by Guangming Lang
2 min read


  • r

This is the first article of a series on how environments work in R. If this sounds foreign to you, you’re probably wondering, “what is a R environment?” Don’t. Instead, ask “what does a R environment do?” This is because 99% of the utility lies in understanding how it behaves. And yes, you can understand how it behaves without knowing what it is, which is confusing given that different things are carelessly named the same in the official R manual. For now, just think of environment as a container. Or if you want, you can even take its english meaning (after all, programmers try to name things vividly). Every time you open Rstudio, you’re inside an environment called the global environment. How do I know that? You can check it yourself by running the following command inside Rstudio. It tells you the current envionment you’re in.

## <environment: R_GlobalEnv>

Take a look at the Environment panel and notice the global env is currently empty. Let’s put some stuff inside by running the following code block.

y = "I'm good"
add_one = function(x) {
        y = x + 1
        g = function() y

Look at the Environment panel again and notice the global env now has y and add_one.

What happens if I call add_one(1)? It returns 2. We see the value of y defined outside of the add_one function doesn’t affect the value of y defined inside. But what’s really going on under the hood?

The call add_one(1) happened in the global env as I simply ran it inside Rstudio without changing the current environment. We say the global env is the calling environment of the function add_one(). If we search for y inside the function’s calling environment, we’ll get a value of “I’m good.” Obviously, this was not what R did when we ran add_one(1) because otherwise, R would’ve returned an error as a result of adding a string and integer. So what did R do?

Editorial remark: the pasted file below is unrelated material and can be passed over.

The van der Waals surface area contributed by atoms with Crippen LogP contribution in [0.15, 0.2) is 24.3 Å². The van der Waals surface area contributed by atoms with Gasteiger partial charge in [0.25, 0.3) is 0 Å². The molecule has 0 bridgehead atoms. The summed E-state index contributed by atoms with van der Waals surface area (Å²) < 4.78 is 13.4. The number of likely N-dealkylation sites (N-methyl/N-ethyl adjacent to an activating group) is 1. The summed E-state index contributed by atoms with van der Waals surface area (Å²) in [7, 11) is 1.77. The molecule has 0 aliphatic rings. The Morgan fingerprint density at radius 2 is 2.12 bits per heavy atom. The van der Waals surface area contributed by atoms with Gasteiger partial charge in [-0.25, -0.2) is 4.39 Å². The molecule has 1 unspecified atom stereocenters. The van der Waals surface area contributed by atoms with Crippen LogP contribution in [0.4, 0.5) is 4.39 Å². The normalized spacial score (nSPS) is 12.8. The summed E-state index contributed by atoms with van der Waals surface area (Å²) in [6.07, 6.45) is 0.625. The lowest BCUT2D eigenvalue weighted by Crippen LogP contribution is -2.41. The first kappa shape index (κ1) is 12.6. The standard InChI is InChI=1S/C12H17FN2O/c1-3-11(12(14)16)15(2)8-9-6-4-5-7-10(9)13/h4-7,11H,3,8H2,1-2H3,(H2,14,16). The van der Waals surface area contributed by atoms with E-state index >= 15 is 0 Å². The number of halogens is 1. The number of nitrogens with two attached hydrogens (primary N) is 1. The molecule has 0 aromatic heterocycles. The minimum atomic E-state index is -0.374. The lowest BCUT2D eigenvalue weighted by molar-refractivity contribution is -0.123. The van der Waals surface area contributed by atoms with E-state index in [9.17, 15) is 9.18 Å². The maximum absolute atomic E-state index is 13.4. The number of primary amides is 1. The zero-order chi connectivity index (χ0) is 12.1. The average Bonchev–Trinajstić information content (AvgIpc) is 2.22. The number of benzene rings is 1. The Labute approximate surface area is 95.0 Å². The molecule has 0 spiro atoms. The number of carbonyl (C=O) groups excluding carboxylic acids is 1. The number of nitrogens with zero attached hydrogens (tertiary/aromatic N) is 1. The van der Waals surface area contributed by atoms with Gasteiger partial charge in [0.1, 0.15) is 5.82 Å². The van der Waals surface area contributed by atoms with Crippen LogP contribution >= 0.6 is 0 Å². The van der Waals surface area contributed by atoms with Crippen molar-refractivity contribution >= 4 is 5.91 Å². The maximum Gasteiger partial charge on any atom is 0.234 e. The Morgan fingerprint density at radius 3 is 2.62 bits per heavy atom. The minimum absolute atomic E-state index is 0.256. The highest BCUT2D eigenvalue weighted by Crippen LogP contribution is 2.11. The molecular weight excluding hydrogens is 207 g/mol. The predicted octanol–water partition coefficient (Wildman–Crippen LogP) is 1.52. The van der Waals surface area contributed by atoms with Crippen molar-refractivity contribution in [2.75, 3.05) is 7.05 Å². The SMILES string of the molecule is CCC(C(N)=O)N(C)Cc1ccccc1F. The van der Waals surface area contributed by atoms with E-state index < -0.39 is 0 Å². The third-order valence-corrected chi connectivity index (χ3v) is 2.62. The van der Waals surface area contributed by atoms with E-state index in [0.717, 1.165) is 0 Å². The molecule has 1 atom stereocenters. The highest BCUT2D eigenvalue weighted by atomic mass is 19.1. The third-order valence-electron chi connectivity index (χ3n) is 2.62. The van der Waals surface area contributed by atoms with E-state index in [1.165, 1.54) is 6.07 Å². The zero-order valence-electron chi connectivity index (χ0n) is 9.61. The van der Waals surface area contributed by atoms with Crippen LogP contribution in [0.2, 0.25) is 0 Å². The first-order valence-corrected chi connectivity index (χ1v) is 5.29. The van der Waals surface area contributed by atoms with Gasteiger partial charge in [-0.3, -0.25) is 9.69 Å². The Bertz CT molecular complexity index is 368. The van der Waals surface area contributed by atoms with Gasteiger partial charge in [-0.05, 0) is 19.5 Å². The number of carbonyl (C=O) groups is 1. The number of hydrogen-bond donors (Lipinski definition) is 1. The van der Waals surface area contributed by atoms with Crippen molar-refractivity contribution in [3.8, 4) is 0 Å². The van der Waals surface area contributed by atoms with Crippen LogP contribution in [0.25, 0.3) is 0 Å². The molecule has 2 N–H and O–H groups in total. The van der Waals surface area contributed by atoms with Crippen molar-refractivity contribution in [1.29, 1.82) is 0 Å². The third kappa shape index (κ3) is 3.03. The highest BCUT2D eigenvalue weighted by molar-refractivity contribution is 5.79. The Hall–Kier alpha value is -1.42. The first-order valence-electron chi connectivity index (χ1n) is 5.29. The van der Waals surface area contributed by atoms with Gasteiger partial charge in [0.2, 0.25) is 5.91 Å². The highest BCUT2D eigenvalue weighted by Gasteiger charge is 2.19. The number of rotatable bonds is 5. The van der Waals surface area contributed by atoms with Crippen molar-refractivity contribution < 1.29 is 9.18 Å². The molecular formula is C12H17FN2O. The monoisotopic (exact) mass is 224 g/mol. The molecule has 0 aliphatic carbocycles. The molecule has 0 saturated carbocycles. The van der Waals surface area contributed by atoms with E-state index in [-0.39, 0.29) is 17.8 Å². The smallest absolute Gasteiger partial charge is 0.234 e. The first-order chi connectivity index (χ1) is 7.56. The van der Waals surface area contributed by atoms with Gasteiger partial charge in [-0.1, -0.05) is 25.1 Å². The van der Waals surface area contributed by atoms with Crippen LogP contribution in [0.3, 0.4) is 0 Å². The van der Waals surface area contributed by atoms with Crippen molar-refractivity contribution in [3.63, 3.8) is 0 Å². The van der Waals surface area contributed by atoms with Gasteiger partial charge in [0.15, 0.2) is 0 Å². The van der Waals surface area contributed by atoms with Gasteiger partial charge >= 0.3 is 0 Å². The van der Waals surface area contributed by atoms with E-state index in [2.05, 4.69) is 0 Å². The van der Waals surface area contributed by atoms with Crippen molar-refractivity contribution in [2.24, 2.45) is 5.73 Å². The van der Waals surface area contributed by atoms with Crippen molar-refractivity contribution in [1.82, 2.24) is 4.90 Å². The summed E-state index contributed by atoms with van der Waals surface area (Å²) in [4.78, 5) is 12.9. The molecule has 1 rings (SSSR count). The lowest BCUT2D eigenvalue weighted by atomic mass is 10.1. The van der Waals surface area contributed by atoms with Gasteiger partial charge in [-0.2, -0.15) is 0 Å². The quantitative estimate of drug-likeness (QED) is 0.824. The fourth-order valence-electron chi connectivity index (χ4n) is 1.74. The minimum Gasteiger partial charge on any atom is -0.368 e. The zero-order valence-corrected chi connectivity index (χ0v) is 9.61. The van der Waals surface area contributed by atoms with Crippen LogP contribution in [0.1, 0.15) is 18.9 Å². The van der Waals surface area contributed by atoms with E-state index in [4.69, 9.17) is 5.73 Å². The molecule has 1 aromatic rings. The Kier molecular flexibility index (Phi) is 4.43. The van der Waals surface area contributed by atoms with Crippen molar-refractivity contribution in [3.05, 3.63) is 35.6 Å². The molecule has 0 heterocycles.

When we sent add_one(1) to R (or when add_one(1) was evaluated), a new environment was created, with x placed inside and associated with the value 1. Let’s call this new environment \(e_1\).

Next, the expression y = x + 1 was evaluated in \(e_1\), and R searched for x first in \(e_1\) and found its value to be 1. Addition was carried out and y was created in \(e_1\) and associated with a value of 2.

Next, the expression g = function() y was evaluated in \(e_1\). As a result, g was created in \(e_1\) and associated with a function function() y.

Finally, the expression g() was evaluated in \(e_1\). This created another new environment with nothing inside. Let’s call it \(e_2\). The body of g asks to return y, this made R search for y, first inside \(e_2\) and found nothing, and then inside \(e_1\) and found a value of 2. Under the hood, R could move to \(e_1\) after done with \(e_2\) because \(e_2\) was pointed to \(e_1\) by a pointer. We call \(e_1\) is the parent (environment) of \(e_2\). In general, whenever R cannot find an object inside an environment, it’ll look for it in its parent environment.

This concludes the first article of the series. If you’re not confused yet, click here for the second article, which provides a high level summary of this first article and shows how the <<- operator works.